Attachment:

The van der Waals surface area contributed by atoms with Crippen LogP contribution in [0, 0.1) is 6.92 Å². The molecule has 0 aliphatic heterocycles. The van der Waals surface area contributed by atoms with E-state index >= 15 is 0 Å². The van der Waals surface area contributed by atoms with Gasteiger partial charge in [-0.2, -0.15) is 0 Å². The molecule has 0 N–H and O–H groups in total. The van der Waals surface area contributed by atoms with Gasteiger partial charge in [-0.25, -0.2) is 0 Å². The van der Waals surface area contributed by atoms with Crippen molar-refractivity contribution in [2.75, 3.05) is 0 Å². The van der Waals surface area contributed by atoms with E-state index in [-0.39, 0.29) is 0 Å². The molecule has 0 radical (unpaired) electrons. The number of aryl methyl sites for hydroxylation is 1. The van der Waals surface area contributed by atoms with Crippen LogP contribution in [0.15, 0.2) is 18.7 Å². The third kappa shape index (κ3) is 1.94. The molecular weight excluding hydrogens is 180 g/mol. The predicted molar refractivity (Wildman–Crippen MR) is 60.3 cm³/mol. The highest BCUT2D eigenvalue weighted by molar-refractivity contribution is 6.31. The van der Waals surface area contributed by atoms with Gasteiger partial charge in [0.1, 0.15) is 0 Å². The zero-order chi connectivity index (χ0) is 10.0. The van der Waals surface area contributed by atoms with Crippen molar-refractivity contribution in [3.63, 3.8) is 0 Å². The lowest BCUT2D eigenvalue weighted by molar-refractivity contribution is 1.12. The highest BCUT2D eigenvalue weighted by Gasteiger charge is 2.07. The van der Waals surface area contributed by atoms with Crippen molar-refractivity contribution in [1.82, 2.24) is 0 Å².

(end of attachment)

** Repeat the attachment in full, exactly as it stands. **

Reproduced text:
The van der Waals surface area contributed by atoms with Crippen LogP contribution in [0, 0.1) is 6.92 Å². The molecule has 0 aliphatic heterocycles. The van der Waals surface area contributed by atoms with E-state index >= 15 is 0 Å². The van der Waals surface area contributed by atoms with Gasteiger partial charge in [-0.2, -0.15) is 0 Å². The molecule has 0 N–H and O–H groups in total. The van der Waals surface area contributed by atoms with Gasteiger partial charge in [-0.25, -0.2) is 0 Å². The van der Waals surface area contributed by atoms with Crippen molar-refractivity contribution in [2.75, 3.05) is 0 Å². The van der Waals surface area contributed by atoms with E-state index in [-0.39, 0.29) is 0 Å². The molecule has 0 radical (unpaired) electrons. The number of aryl methyl sites for hydroxylation is 1. The van der Waals surface area contributed by atoms with Crippen LogP contribution in [0.15, 0.2) is 18.7 Å². The third kappa shape index (κ3) is 1.94. The molecular weight excluding hydrogens is 180 g/mol. The predicted molar refractivity (Wildman–Crippen MR) is 60.3 cm³/mol. The highest BCUT2D eigenvalue weighted by molar-refractivity contribution is 6.31. The van der Waals surface area contributed by atoms with Gasteiger partial charge in [0.1, 0.15) is 0 Å². The zero-order chi connectivity index (χ0) is 10.0. The van der Waals surface area contributed by atoms with Crippen molar-refractivity contribution in [3.63, 3.8) is 0 Å². The lowest BCUT2D eigenvalue weighted by molar-refractivity contribution is 1.12. The highest BCUT2D eigenvalue weighted by Gasteiger charge is 2.07. The van der Waals surface area contributed by atoms with Crippen molar-refractivity contribution in [1.82, 2.24) is 0 Å².